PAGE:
Imogen Heap, a British musician and developer, has used and is a strong proponent of blockchain tracking technology. A recent experience with a video producer has made her even more vocal in her support. The video producer had included a half a minute of one of her songs in a video. However, her music label had exclusive rights on the song and demanded that the producer take down the video, then spent several weeks negotiating the song’s use.
Placing smart contracts in the blockchain itself is a better solution. “Listening to a song might automatically trigger an agreement for everyone involved in the journey of a song with anyone who wants to interact or do business with it – whether that’s a fan, a DSP (digital service provider such as Spotify or iTunes), a radio station, or a film production crew,” said Imogen.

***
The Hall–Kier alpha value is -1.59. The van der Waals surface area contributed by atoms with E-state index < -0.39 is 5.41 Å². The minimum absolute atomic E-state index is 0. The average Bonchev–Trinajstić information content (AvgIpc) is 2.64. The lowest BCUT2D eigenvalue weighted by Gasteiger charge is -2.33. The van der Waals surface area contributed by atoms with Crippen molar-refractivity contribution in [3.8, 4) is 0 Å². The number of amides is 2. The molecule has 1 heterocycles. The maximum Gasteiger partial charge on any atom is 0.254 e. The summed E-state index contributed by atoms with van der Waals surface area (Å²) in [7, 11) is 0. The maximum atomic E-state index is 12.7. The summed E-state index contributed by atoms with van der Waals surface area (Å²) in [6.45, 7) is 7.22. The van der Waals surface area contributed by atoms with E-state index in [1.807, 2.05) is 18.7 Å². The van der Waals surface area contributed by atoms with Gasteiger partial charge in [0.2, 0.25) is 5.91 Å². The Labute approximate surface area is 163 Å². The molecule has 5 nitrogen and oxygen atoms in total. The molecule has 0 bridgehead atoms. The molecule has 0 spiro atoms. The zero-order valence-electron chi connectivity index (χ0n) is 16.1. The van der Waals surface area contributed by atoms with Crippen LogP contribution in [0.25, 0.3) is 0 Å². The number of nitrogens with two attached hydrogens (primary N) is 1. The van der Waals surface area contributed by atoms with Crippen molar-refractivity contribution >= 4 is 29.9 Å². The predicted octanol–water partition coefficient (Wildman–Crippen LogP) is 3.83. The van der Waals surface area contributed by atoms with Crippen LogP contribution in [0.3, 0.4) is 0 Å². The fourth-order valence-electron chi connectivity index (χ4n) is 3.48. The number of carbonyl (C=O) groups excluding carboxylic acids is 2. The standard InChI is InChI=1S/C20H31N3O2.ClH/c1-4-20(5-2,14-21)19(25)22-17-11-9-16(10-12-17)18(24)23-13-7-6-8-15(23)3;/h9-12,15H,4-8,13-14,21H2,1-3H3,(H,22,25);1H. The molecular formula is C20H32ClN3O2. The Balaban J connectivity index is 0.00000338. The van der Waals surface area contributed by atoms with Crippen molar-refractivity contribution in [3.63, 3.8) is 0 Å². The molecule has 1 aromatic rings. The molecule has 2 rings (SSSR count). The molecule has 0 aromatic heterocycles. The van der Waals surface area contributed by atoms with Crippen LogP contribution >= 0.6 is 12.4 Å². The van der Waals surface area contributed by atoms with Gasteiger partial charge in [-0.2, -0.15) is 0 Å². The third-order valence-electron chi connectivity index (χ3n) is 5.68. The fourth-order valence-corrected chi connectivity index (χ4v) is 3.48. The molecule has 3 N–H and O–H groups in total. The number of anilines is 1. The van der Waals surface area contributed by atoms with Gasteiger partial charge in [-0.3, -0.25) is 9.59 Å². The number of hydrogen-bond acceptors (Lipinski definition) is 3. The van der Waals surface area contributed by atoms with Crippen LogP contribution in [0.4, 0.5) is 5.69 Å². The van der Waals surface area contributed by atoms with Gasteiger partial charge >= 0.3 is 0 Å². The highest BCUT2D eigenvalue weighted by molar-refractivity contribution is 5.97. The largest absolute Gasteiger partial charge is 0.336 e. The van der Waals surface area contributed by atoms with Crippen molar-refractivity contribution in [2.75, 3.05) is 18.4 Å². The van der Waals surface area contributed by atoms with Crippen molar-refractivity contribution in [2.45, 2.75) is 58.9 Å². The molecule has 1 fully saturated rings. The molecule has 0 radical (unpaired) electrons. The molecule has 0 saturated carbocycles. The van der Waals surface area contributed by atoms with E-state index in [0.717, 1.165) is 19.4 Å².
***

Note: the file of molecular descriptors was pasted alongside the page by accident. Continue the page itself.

The adoption of blockchain technology could create a secondary digitization wave. However, consumers downloading or using the streaming services probably won’t notice much of a difference because it is still compatible with digital music distribution. Blockchain creates the opportunity for content creators and licensing organizations to be on the forefront of change and drive maximum value from their content by radically simplifying this complex but critical process. Swiss tech startup DECENT is already helping artists to build a secure and trusted distribution content platform.
Blockchain platforms make it easier to manage ad revenue and media rights. Unlike many digitization challenges, the associated issues of tracking and collecting statistics are becoming easier. Is your media company ready for these changes?
For more insight on digital leaders, check out the SAP Center for Business Insight report, conducted in collaboration with Oxford Economics, “SAP Digital Transformation Executive Study: 4 Ways Leaders Set Themselves Apart.”